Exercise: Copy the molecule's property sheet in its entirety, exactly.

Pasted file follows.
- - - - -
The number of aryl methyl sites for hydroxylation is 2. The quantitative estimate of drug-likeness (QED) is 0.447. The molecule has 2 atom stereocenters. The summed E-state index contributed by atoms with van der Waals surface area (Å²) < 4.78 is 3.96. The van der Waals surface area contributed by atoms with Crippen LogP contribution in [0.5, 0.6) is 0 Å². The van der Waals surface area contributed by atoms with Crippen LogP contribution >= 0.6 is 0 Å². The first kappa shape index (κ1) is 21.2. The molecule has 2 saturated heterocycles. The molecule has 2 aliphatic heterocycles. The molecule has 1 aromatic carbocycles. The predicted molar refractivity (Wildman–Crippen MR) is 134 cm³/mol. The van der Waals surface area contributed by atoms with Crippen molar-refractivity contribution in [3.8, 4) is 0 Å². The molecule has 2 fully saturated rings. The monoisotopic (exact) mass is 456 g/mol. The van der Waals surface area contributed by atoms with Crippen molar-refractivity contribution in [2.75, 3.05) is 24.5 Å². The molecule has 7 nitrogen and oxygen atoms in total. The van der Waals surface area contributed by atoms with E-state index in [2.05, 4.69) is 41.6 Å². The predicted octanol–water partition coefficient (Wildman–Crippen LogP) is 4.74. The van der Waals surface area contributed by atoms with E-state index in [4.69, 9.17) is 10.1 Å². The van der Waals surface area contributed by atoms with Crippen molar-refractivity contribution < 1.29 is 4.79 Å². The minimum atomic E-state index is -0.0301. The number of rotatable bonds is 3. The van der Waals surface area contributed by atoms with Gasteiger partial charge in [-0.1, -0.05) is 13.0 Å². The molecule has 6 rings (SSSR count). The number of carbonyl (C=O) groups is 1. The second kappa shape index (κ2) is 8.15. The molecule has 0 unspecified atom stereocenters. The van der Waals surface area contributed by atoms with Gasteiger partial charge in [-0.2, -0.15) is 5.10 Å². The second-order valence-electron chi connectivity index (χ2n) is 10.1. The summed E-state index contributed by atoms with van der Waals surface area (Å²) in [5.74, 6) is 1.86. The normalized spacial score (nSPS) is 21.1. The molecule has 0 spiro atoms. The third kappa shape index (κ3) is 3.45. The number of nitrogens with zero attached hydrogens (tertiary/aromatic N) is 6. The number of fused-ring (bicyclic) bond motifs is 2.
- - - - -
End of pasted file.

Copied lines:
The number of aryl methyl sites for hydroxylation is 2. The quantitative estimate of drug-likeness (QED) is 0.447. The molecule has 2 atom stereocenters. The summed E-state index contributed by atoms with van der Waals surface area (Å²) < 4.78 is 3.96. The van der Waals surface area contributed by atoms with Crippen LogP contribution in [0.5, 0.6) is 0 Å². The van der Waals surface area contributed by atoms with Crippen LogP contribution >= 0.6 is 0 Å². The first kappa shape index (κ1) is 21.2. The molecule has 2 saturated heterocycles. The molecule has 2 aliphatic heterocycles. The molecule has 1 aromatic carbocycles. The predicted molar refractivity (Wildman–Crippen MR) is 134 cm³/mol. The van der Waals surface area contributed by atoms with Crippen molar-refractivity contribution in [3.8, 4) is 0 Å². The molecule has 2 fully saturated rings. The monoisotopic (exact) mass is 456 g/mol. The van der Waals surface area contributed by atoms with Crippen molar-refractivity contribution in [2.75, 3.05) is 24.5 Å². The molecule has 7 nitrogen and oxygen atoms in total. The van der Waals surface area contributed by atoms with E-state index in [2.05, 4.69) is 41.6 Å². The predicted octanol–water partition coefficient (Wildman–Crippen LogP) is 4.74. The van der Waals surface area contributed by atoms with E-state index in [4.69, 9.17) is 10.1 Å². The van der Waals surface area contributed by atoms with Crippen molar-refractivity contribution < 1.29 is 4.79 Å². The minimum atomic E-state index is -0.0301. The number of rotatable bonds is 3. The van der Waals surface area contributed by atoms with Gasteiger partial charge in [-0.1, -0.05) is 13.0 Å². The molecule has 6 rings (SSSR count). The number of carbonyl (C=O) groups is 1. The second kappa shape index (κ2) is 8.15. The molecule has 0 unspecified atom stereocenters. The van der Waals surface area contributed by atoms with Gasteiger partial charge in [-0.2, -0.15) is 5.10 Å². The second-order valence-electron chi connectivity index (χ2n) is 10.1. The summed E-state index contributed by atoms with van der Waals surface area (Å²) in [5.74, 6) is 1.86. The normalized spacial score (nSPS) is 21.1. The molecule has 0 spiro atoms. The third kappa shape index (κ3) is 3.45. The number of nitrogens with zero attached hydrogens (tertiary/aromatic N) is 6. The number of fused-ring (bicyclic) bond motifs is 2.